• Karin
    2019-03-09 15:55

    This young author was successful at writing narrative in the first person, characterized simultaneously by the limited perspective and understanding of a child and insights befitting an adult. Her descriptions of the flora and fauna of a Florida swamp suggest an interest or training in botony/zoology, and she writes persuasively and sensitively about her protagonist's parents - a couple trying, and failing, to live outside of society to realize their Utopian dream on the island known as Swamplandia!I had two criticisms of this otherwise enjoyable book: First, I can suspend disbelief, but only for so long and under the right conditions...and when an author resorts to stretching it too far (having a 16-year old learn to fly an airplane, and on his first time out, happen upon not one, but TWO of his lost sisters - for whom he was not looking- then execute a perfect landing to rescue them both in the swamps) in order to wrap things up, I feel betrayed.Second, going for the happy ending is appealing as an author...but when characters are as deeply flawed as these, it is hard to see how any ending not involving Child Protective Custody is not in order. The authors decision to place the two daughters back in the hands of their negligent father is abhorrent to the point of creating in me feelings for this book best described as guttural revulsion.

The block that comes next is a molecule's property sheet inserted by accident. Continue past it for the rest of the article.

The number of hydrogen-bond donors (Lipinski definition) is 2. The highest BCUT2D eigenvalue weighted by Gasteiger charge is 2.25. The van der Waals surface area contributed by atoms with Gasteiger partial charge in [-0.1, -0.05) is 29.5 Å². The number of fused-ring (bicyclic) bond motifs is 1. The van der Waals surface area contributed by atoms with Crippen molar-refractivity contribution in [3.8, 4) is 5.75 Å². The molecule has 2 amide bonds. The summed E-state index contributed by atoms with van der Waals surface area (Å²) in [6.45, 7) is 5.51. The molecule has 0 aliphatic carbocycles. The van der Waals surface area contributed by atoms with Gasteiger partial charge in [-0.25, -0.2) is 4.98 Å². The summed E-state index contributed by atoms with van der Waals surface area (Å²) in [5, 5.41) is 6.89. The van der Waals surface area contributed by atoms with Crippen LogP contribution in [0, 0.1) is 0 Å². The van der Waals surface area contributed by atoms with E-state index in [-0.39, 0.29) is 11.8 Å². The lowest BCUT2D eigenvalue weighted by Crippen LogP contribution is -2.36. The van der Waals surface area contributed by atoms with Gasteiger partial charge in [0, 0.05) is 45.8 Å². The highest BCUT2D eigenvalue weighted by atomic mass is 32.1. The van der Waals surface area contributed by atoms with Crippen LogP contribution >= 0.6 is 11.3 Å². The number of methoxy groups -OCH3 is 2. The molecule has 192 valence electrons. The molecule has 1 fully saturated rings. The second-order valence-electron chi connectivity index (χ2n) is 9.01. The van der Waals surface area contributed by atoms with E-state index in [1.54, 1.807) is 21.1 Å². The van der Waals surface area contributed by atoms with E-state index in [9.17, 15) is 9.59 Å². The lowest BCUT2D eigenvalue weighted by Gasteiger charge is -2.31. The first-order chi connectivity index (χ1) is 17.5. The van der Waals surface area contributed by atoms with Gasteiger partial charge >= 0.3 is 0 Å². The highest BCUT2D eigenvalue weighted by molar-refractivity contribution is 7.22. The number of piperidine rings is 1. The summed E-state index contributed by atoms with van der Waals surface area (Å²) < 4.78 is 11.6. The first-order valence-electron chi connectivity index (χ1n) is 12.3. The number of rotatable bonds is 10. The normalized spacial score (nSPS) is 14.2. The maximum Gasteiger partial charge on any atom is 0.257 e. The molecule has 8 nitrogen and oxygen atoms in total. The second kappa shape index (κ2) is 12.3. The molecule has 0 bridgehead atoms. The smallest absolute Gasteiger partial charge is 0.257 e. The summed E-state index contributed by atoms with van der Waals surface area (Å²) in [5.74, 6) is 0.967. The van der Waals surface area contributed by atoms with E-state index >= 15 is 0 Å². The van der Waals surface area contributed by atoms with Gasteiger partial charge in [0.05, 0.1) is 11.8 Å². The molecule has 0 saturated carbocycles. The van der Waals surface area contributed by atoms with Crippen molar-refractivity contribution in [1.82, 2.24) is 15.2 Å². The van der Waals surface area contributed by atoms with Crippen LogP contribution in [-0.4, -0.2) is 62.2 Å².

• Megan Baxter
    2019-03-26 14:56